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    My version of the Lelit comes equipped with PID so temperature surfing is not required. My experiences with thermoblock machines are now in the distant past, but my coffee journey has included a Sunbeam 6910. Unless thermoblock machines have improved (and they may have with the passage of time) I think you would probably taste the difference. My main machine is the Rocket Giotto and I am constantly amazed at how the Lelit performs beside it.

    Regarding how well it fits your young family, I think only you can say.

    Best wishes, Russell

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    Welcome erikate84,

    I have been using my Breville Dual boiler almost every day for more than 2 years with only minor repairs to replace a perished O ring.

    Last weekend I made coffee for a dozen friends with no trouble. I can brew coffee and froth milk at the same time. The BDB costs little more than a Lelit. It has many additional things on it and can be bought at many electrical discount stores and department stores. It is the cheapest dual boiler machine.

    It is designed by Australian engineers and coffee experts. While it is not made in Italy, some moving parts such as pumps and valves are from Italy.

    I believe that boilers make better coffee than thermoblocks.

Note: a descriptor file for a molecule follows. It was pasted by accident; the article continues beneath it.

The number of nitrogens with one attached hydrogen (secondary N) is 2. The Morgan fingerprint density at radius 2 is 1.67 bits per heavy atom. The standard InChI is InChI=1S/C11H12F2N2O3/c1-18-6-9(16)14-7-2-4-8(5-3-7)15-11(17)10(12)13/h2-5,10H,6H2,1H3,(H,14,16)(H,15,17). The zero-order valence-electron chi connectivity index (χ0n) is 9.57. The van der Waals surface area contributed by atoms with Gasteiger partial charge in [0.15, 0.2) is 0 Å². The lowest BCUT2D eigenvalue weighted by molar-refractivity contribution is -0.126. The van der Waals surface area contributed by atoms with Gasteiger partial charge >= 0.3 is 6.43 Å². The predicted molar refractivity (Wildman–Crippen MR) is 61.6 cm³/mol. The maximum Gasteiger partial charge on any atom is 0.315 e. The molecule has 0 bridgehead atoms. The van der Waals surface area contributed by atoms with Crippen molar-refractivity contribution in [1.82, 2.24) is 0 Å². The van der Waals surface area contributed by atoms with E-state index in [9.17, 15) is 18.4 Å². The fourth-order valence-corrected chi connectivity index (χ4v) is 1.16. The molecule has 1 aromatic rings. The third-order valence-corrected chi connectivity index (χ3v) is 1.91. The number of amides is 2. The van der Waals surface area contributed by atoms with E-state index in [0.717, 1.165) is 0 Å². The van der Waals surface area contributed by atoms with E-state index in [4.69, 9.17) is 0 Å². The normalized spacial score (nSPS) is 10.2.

Research the different machines and try out what you can. Buy what fills your requirements, within your budget and what you would like in your kitchen. Only you can decide.

    Barry

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    Thanks everyone for the advice. My 800 has just started dispensing water instead of steam (and I just replaced the seals for the steam arm, not happy), so the upgrade may move forward a bit. Time for research, then off to the shops to harangue sales persons. And then back here for tips on whatever I end up getting.
    Hopefully the start of a long and delicious coffee relationship.

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    Quote Originally Posted by erinkate84 View Post
    Thanks Russell, it's a different routine to what I have now, but doesn't sound too hard. Might have to write a checklist and stick it on the wall to remind myself.
    As to temp surfing, how necessary to people feel it is? Really that is my major concern. If I don't have time (or a child who will let me) to wait and purge and time (as people seem to indicate is required), will I still be able to get reasonable (to my noob palate) results? Or would I be better served by a thermoblock machine and look at getting a boiler when family circumstances allow me to focus on the coffee?